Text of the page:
As for Paper-Like, some details Bemis and Bigler consider proprietary. But the base material for the Bigler application is a polyester that gets reverse-printed on a gravure press in eight colors. Somewhere in the converting process a coating applied to the surface of the film gives it the tactile, haptic quality that Bigler is after. Because this coating is applied in register, the center of the film remains clear so that the consumer can see the product inside.
Among the packaging formats Bigler uses, one is vacuum skin packaging. In this application, clear TraySkin® film from Bemis is applied to a tray in a Sealpac vacuum skin-packaging system, so Paper-Like is not used. But most of Bigler’s offerings are in two packaging formats where Paper-Like is used across the board. One is a pretty straightforward Modified Atmosphere application where preformed trays are evacuated and backflushed (see Photo A) on a Sealpac system that then applies Paper-Like as the lidding material. The other application (see Photo B) is what Bigler calls “TriWeb.” Roll-fed material is thermoformed on a Sealpac system, product is placed in the formed cavities, a layer of Bemis SkinTite™ film is applied in a skin packaging station, and then a layer of Paper-Like is applied to the flange of the tray. This format leaves a flat surface that is especially suitable for labeling. Furthermore, these packs can be easily stacked with minimum risk of leakers. Also, the additional chamber, created by the second top film, even allows for extras, such as garlic butter, spices, or recipes.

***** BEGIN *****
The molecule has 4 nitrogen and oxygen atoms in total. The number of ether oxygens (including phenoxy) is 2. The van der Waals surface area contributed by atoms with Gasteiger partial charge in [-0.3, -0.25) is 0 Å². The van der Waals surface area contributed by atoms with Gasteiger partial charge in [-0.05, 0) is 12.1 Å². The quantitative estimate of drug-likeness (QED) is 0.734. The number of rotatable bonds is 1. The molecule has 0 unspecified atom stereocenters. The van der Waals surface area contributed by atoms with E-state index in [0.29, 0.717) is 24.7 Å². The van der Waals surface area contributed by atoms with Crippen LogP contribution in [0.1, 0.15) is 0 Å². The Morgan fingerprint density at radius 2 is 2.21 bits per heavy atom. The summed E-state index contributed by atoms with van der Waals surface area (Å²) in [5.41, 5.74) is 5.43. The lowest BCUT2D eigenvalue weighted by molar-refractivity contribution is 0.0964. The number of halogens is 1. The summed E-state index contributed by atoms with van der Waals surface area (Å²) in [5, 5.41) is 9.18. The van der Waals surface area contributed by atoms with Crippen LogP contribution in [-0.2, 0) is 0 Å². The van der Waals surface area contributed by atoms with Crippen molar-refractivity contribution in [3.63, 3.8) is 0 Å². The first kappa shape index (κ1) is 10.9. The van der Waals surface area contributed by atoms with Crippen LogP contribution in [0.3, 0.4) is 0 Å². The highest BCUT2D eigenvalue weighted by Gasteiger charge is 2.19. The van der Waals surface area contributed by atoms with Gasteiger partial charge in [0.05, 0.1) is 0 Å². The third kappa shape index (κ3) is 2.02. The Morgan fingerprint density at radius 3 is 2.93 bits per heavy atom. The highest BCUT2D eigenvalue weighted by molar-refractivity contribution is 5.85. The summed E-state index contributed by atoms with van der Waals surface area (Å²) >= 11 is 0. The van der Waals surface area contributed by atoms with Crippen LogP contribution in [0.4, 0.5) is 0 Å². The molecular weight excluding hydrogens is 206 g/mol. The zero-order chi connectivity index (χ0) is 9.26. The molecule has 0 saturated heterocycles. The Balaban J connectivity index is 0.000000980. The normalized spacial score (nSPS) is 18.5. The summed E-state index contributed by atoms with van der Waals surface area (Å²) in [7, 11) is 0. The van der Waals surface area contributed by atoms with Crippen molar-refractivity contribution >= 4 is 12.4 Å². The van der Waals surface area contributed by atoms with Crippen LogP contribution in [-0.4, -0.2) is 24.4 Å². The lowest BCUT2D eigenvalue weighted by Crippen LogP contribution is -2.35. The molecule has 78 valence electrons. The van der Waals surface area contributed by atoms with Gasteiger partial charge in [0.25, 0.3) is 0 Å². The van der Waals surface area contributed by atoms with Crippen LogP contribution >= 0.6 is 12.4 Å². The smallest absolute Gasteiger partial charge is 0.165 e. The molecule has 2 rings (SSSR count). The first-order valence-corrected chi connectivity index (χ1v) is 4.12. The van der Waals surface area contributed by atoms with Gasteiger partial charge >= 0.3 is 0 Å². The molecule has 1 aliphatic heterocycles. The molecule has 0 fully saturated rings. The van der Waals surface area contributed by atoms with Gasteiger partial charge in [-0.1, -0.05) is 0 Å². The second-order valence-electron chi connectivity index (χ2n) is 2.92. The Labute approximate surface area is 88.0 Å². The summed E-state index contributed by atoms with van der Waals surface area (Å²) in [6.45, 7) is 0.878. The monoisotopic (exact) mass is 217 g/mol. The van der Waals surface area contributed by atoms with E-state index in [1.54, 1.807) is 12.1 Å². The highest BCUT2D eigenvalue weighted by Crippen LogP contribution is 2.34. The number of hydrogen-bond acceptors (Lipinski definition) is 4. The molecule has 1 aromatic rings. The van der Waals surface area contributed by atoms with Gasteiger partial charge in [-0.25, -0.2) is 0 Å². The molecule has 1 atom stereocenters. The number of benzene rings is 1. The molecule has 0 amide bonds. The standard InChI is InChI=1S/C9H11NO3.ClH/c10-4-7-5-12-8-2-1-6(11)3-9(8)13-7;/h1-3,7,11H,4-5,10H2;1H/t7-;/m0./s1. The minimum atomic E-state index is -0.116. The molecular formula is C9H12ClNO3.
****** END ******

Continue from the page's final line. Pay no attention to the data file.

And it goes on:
It’s important to point out that most of Bigler’s meat packages are presented to the consumer in the supermarket in a vertical orientation, which is far more common in Switzerland than in any other European country. Swiss consumers just expect to see these kinds of products standing or hanging from a peg. The advantage of skin packaging is that the product remains securely fixed and does not move, resulting in an excellent appearance. For retailers, skin packaging allows them to fit more product on the shelf. Many applications in Switzerland are fresh and marinated meat, but vertical presentation is also seen in seafood and even ready meals.
What sometimes holds back the development of skin packaging for fresh meat is that the color of the product inside the vacuum pack will be less red. Gérard Bigler: “The fact that meat products in skin packaging are characterized by a darker red has been well received by Swiss consumers. In my view, however, the color is not as important as having an overall appealing and convincing appearance.” Therein the Swiss differ from other European countries, where meat is mainly packaged under modified atmosphere, because consumers there are mostly conservative and prefer meat with a bright red color. On the other hand, the demand for skin applications is growing noticeably in Germany as well these days. Especially high-quality products, such as premium or organic meat, are increasingly offered in skin packaging, because the quality of the meat can be improved: under vacuum it will mature better, remain beautifully tender, and stay fresh longer.